Debate surrounding gay lifestyles continues

Friday, April 14, 2006

I am a graduate-level social worker and believe that anyone having unprotected sex and living within the drug culture is engaging in risky behavior, heterosexual or homosexual, men or women.

I am writing in response to Sharron Barnum who wrote that homosexuality is a choice (‘‘Medical data shows that gay lifestyle is risky,” March 31 letter).

In reaction to Dr. Kenneth B. Morgen’s article (‘‘Children need loving parents — period,” March 24) she writes: ‘‘I believe the gay lifestyle is a choice, and I have had this confirmed more than once. A dear friend of mine rejected the gay lifestyle when he came to the realization that it would take his own life.”

I guess she is insinuating that since being gay is a choice that all heterosexuals have made a choice to be straight and that it is really as simple as choosing which shoes to wear each morning. Confronted with the ‘‘choice” of being gay or straight I can see why so many choose the ‘‘gay lifestyle.” Who wouldn’t enjoy being persecuted and judged with hatred? Why not choose a lifestyle with no legal rights and a constant fear of violence and hate crimes?

Chad Wheeler, Montgomery Village

In his letter (‘‘Accept each other,” April 7 Gazette of Business and Politics), Mike Bernard denigrates ex-gays while asking the public to accept people regardless of their sexual orientation. Perhaps he should heed his own advice and accept the ex-gay community.

Contrary to Mr. Bernard’s assertions that former homosexuals do not exist, the ex-gay community can attest to the fact that thousands of men and women with same-sex attractions have made the personal decision to leave homosexuality. Because people like Mr. Bernard refuse to respect that decision, ex-gays are subject to an increasingly hostile environment where we are reviled simply because we dare to exist.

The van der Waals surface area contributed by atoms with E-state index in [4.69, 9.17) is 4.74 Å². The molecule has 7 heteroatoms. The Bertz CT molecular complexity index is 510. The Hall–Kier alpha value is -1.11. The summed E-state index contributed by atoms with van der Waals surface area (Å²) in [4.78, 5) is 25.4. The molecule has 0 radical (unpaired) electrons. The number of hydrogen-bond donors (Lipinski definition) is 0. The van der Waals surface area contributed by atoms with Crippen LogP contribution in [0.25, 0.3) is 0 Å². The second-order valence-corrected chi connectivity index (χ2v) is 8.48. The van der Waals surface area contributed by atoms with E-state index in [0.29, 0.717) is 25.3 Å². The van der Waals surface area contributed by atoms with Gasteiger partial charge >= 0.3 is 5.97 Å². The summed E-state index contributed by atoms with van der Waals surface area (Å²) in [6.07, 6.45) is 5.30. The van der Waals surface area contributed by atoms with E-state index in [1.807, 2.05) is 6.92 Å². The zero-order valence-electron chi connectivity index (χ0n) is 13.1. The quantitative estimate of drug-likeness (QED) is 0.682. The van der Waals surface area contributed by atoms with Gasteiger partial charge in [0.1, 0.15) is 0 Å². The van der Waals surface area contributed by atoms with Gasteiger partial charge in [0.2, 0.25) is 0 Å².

Contempt of those who have resolved unwanted same-sex attractions perpetuates misunderstanding and harm against the ex-gay community. It also demonstrates a disregard for diversity and a refusal to respect a basic human right to dignity and self-determination. We now need to face the other side of sexual orientation — intolerance of ex-gays.

Regina Griggs, Fort Belvoir, Va.

The writer is executive director of Parents and Friends of Ex-Gays & Gays.

When I first read yet another diatribe on the evils of homosexuality by Ruth Jacobs, my first thought was, ‘‘Why does The Gazette continually publish Dr. Jacobs’ seemingly unending obsession with this topic” (‘‘Medical data shows that gay lifestyle is risky,” March 31 letter)?

My next thought was, ‘‘Why does Dr. Jacobs care so much about what two men may or may not do behind closed doors?”

When there is so much going on in the world that directly affects the lives of those who read this paper (lack of affordable health care, a war nobody supports anymore, pharmacists and doctors refusing to provide care in the name of morality, spying) do any of them, besides maybe Dr. Jacobs, wake up every day wondering, ‘‘What research findings can I manipulate today to continue my anti-gay rhetoric?” Research shows it is highly unlikely.

This is not news. Polls show the majority of Americans don’t care about this.

Mark Hodge, R.N., Kensington